Pro-life speaker shares how family life
and activism really make a difference
“We are called to be light and salt in our society. As the courts chip away our rights, it is clearly time for us to get real bright, and real salty!” Kathie McGann told listeners in Moncton recently, during a talk called “Changing the world from your kitchen sink.”
The home-schooling mother of five from Parry Sound, Ont. was on a speaking tour of Eastern Canada in October, promoting pro-life and pro-family activism.
She emphasized the primary importance of relying on prayer and God’s direction. “You can be sure He will provide what you need to do it whatever He asks of you,” she stressed. This approach has led McGann to many unexpected activities, even recently baking 118 pies as a pro-life fundraiser. “It may just be possible to bake your way to heaven!” she laughs.
To work effectively for life and family, it is essential to know your facts inside and out. Information in the popular media is notoriously unreliable. For the real story, McGann recommends The Interim, REAL Women’s Reality, Focus on the Family’s Citizen, the Reportnewsmagazine, and similar reliable papers.
Preparing to meet with a politician, McGann once divided up the pages of Reality, and gave each team member a page to study. “We ended up knowing more about the topic than he did,” she recalled. “We were awesome.”
If you can’t convince someone on moral grounds, you can often win with an economic argument. For example, knowing that over 50 per cent of a donation to UNICEF goes to administration, you can confidently state, “Most of your donation doesn’t feed a baby in Africa; it feeds some guy in an office in Toronto.” For many, that speaks louder than your concern about the organization’s promotion of abortion.
Audience member Ron LeBlanc later expanded on this suggestion. “We should use statistics more often. If you know even one statistic – for example, that only four per cent of Canadians in the Toronto market regularly listen to CBC – go tell that one statistic to one person. That person will be sure to tell at least one more. And she’ll tell one more, and on and on that little piece of information will go.”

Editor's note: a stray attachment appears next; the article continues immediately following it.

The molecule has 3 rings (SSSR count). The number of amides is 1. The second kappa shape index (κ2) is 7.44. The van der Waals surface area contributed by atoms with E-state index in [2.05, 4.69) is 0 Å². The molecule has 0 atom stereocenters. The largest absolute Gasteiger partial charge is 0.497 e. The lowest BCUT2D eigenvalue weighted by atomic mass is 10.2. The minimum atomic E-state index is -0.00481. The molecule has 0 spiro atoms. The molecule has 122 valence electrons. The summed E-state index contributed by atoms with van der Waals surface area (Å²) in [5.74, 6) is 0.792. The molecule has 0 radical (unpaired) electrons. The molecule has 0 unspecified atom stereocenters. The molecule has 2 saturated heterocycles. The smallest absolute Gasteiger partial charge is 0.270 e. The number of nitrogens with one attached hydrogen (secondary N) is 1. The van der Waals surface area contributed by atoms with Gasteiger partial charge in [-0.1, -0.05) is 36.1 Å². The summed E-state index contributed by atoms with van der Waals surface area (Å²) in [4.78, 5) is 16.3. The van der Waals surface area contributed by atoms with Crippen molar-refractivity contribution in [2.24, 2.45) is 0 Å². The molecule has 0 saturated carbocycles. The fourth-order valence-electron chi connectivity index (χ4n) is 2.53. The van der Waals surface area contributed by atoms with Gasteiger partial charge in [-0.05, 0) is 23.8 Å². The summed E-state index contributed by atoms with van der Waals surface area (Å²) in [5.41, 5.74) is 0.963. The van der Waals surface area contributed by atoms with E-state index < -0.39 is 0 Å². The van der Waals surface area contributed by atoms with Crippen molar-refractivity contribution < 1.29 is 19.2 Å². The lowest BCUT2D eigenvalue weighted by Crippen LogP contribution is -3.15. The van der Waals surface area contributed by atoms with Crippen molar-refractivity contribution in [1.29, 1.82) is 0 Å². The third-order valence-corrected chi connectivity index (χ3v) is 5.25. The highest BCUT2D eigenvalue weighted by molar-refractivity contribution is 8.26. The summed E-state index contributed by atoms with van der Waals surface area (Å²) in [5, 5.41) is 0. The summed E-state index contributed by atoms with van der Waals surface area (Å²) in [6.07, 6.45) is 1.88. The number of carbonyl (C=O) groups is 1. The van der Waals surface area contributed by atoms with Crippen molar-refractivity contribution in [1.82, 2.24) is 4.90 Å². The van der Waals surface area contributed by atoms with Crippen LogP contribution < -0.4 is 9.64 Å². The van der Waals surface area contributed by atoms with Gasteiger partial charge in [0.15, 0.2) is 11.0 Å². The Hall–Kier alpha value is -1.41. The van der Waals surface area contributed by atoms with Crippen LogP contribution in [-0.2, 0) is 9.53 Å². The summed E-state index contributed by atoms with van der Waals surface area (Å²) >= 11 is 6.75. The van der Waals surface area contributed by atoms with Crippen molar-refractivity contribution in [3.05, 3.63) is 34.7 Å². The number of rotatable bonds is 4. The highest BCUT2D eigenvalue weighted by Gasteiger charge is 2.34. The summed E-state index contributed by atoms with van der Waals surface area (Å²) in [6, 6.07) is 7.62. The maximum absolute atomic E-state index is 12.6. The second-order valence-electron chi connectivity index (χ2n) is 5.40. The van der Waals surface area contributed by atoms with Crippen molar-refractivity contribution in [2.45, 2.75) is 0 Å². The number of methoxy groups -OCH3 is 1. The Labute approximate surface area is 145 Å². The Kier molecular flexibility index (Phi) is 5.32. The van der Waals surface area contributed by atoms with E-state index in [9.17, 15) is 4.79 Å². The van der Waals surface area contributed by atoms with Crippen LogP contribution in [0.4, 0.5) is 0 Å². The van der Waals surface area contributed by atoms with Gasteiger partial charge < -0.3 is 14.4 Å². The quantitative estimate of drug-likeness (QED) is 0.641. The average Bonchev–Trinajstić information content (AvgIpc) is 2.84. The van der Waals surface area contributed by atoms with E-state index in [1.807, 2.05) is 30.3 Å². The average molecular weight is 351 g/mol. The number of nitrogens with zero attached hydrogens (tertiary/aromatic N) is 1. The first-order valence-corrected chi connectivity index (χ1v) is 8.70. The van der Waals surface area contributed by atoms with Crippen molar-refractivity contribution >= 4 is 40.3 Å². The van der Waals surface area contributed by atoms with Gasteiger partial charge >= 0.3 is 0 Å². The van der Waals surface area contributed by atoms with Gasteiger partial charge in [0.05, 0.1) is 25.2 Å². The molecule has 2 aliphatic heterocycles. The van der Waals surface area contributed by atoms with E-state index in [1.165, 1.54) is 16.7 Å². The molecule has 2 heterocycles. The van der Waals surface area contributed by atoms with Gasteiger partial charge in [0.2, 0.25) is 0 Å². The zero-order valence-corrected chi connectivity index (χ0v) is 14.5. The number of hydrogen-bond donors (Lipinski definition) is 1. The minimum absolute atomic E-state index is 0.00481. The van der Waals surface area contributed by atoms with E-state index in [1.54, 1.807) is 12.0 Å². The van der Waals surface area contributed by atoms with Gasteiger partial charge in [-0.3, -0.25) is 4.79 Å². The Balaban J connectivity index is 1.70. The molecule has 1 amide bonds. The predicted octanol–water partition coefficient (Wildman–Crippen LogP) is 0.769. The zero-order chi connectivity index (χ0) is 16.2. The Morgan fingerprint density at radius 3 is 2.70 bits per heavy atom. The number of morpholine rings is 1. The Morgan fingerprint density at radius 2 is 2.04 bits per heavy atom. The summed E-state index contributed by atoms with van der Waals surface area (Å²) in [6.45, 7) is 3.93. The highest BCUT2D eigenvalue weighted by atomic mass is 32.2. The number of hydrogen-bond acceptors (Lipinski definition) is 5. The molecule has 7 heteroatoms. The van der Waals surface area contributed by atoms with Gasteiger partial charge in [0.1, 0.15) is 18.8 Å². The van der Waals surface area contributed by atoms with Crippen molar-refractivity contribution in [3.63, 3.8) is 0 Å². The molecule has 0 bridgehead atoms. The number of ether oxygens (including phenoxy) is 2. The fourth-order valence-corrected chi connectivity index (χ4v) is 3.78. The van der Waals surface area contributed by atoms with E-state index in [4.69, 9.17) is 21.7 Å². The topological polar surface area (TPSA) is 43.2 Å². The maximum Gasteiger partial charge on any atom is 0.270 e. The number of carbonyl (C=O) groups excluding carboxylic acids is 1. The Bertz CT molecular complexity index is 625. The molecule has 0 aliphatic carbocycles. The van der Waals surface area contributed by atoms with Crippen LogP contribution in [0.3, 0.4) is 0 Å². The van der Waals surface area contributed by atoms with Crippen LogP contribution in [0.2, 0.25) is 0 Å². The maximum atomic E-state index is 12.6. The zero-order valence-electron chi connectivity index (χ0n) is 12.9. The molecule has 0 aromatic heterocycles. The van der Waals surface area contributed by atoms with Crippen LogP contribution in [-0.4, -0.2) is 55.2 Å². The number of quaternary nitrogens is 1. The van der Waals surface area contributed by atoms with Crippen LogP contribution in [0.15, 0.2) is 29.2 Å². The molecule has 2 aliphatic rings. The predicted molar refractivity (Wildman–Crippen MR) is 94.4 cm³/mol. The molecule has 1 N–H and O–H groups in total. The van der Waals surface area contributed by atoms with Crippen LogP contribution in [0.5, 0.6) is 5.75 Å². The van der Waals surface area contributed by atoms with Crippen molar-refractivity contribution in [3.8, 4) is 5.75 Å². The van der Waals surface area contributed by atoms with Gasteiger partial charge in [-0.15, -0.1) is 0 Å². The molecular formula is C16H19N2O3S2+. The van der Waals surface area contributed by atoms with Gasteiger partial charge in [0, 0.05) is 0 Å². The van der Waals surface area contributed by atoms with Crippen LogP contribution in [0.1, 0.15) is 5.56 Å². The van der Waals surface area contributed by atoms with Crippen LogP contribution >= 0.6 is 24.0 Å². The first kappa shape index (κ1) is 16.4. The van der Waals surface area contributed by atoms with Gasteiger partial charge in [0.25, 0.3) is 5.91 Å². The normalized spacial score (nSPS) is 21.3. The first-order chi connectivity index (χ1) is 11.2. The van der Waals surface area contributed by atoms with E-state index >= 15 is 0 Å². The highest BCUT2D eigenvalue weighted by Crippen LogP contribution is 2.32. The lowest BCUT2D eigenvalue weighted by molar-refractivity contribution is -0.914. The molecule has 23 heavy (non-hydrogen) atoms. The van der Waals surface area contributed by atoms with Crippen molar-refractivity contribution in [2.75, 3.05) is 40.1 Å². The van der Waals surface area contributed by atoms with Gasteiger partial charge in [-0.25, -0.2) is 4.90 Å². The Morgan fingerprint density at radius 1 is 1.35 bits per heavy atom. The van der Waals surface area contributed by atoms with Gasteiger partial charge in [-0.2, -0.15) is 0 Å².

Write letters, instead of just griping to your neighbor, urged McGann. Politicians count them and pay attention. “They interpret one letter as the equivalent of 1,000 people with the same view – because they know 999 won’t get off the couch to write.”
McGann herself frequently writes to newspapers, including those she encountered on this tour. “Letters don’t have to be perfect, or long,” she stressed. “No one is too young or too old to write. So speak up – you just might change the country.”
Another way to keep politicians well and accurately informed on issues is to arrange to help them stuff envelopes in your own home. As you (and your family) work with them, numerous opportunities will arise for raising pertinent questions or introducing important pieces of information.
Churches provide a central place where a target audience gathers regularly. “Don’t just focus on your own denomination. All church-goers are good people, generally willing to be educated on issues,” noted McGann. “So arm them with information, then encourage and support them.”
When she moved to Parry Sound, McGann promptly introduced herself to the pastors of every denomination. She was careful to maintain the contact by bringing them notices for their church bulletin every few weeks.
She recommended asking prayer groups in every denomination all over town to pray for the success of events, from yard sales to Life Chains to meetings with politicians. “It’s a way to stay in touch with those groups, to keep the upcoming event before them, and to reap the spiritual benefit of their prayers.”
She urged listeners to make a special effort to connect with clergy of all denominations on a more personal level, since priests and pastors and their families also need to be informed, educated and supported. “Invite them to your home for family meals. Show your good faith and friendship, and win their cooperation, by contributing to their craft fairs and bake sales and other activities. Bake your way into their lives!”
“Committing to work for life and family doesn’t mean you have to lead the band,” she summarized. “Just become informed and talk to the people that come into your life. They will influence others. And one heart at a time, you really can change the world from your kitchen sink.”